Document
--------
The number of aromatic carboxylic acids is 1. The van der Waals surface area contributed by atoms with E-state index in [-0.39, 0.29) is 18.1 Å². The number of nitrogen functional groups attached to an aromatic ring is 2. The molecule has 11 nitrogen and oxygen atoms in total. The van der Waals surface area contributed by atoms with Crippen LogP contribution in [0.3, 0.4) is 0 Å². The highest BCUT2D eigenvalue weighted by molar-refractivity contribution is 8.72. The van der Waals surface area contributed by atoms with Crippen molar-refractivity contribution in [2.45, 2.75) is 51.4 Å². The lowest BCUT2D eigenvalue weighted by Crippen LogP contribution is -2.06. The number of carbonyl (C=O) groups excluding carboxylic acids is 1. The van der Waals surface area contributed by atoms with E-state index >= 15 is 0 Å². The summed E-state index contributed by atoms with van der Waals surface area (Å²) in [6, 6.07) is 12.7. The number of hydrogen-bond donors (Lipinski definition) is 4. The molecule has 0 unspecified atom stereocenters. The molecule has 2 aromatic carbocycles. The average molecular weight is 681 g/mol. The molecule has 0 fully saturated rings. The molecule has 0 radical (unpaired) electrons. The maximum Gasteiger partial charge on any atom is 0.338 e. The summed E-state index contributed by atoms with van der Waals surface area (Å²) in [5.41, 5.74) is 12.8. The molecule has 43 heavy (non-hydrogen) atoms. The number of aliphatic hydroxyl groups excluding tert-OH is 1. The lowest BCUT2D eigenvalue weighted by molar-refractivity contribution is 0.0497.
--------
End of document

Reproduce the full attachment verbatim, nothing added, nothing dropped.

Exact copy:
The number of aromatic carboxylic acids is 1. The van der Waals surface area contributed by atoms with E-state index in [-0.39, 0.29) is 18.1 Å². The number of nitrogen functional groups attached to an aromatic ring is 2. The molecule has 11 nitrogen and oxygen atoms in total. The van der Waals surface area contributed by atoms with Crippen LogP contribution in [0.3, 0.4) is 0 Å². The highest BCUT2D eigenvalue weighted by molar-refractivity contribution is 8.72. The van der Waals surface area contributed by atoms with Crippen molar-refractivity contribution in [2.45, 2.75) is 51.4 Å². The lowest BCUT2D eigenvalue weighted by Crippen LogP contribution is -2.06. The number of carbonyl (C=O) groups excluding carboxylic acids is 1. The van der Waals surface area contributed by atoms with E-state index >= 15 is 0 Å². The summed E-state index contributed by atoms with van der Waals surface area (Å²) in [6, 6.07) is 12.7. The number of hydrogen-bond donors (Lipinski definition) is 4. The molecule has 0 unspecified atom stereocenters. The molecule has 2 aromatic carbocycles. The average molecular weight is 681 g/mol. The molecule has 0 fully saturated rings. The molecule has 0 radical (unpaired) electrons. The maximum Gasteiger partial charge on any atom is 0.338 e. The summed E-state index contributed by atoms with van der Waals surface area (Å²) in [5.41, 5.74) is 12.8. The molecule has 43 heavy (non-hydrogen) atoms. The number of aliphatic hydroxyl groups excluding tert-OH is 1. The lowest BCUT2D eigenvalue weighted by molar-refractivity contribution is 0.0497.